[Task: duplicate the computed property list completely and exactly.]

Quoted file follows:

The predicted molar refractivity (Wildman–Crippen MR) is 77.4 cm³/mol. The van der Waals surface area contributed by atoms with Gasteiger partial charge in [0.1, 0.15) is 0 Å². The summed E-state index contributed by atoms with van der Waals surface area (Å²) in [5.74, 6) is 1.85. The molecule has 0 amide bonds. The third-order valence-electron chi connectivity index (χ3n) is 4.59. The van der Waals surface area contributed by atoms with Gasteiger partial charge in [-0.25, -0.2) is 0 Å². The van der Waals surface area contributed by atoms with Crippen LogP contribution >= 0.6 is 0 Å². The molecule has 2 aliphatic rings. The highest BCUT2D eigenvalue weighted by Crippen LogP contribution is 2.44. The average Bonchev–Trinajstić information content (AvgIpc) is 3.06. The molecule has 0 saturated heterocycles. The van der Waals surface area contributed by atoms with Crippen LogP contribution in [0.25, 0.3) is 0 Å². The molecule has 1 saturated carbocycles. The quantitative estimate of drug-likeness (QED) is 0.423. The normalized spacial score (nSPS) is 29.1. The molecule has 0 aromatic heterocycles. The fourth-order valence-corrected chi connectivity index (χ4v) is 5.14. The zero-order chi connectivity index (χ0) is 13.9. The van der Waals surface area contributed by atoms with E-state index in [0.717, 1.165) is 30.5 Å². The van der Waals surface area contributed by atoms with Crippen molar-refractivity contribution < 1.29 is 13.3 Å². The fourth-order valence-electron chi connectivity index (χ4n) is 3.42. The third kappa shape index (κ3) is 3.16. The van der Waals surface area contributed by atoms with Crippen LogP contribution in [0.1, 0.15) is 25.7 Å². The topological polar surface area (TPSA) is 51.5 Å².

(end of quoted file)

The predicted molar refractivity (Wildman–Crippen MR) is 77.4 cm³/mol. The van der Waals surface area contributed by atoms with Gasteiger partial charge in [0.1, 0.15) is 0 Å². The summed E-state index contributed by atoms with van der Waals surface area (Å²) in [5.74, 6) is 1.85. The molecule has 0 amide bonds. The third-order valence-electron chi connectivity index (χ3n) is 4.59. The van der Waals surface area contributed by atoms with Gasteiger partial charge in [-0.25, -0.2) is 0 Å². The van der Waals surface area contributed by atoms with Crippen LogP contribution >= 0.6 is 0 Å². The molecule has 2 aliphatic rings. The highest BCUT2D eigenvalue weighted by Crippen LogP contribution is 2.44. The average Bonchev–Trinajstić information content (AvgIpc) is 3.06. The molecule has 0 saturated heterocycles. The van der Waals surface area contributed by atoms with Crippen LogP contribution in [0.25, 0.3) is 0 Å². The molecule has 1 saturated carbocycles. The quantitative estimate of drug-likeness (QED) is 0.423. The normalized spacial score (nSPS) is 29.1. The molecule has 0 aromatic heterocycles. The fourth-order valence-corrected chi connectivity index (χ4v) is 5.14. The zero-order chi connectivity index (χ0) is 13.9. The van der Waals surface area contributed by atoms with E-state index in [0.717, 1.165) is 30.5 Å². The van der Waals surface area contributed by atoms with Crippen molar-refractivity contribution < 1.29 is 13.3 Å². The fourth-order valence-electron chi connectivity index (χ4n) is 3.42. The third kappa shape index (κ3) is 3.16. The van der Waals surface area contributed by atoms with Crippen LogP contribution in [0.1, 0.15) is 25.7 Å². The topological polar surface area (TPSA) is 51.5 Å².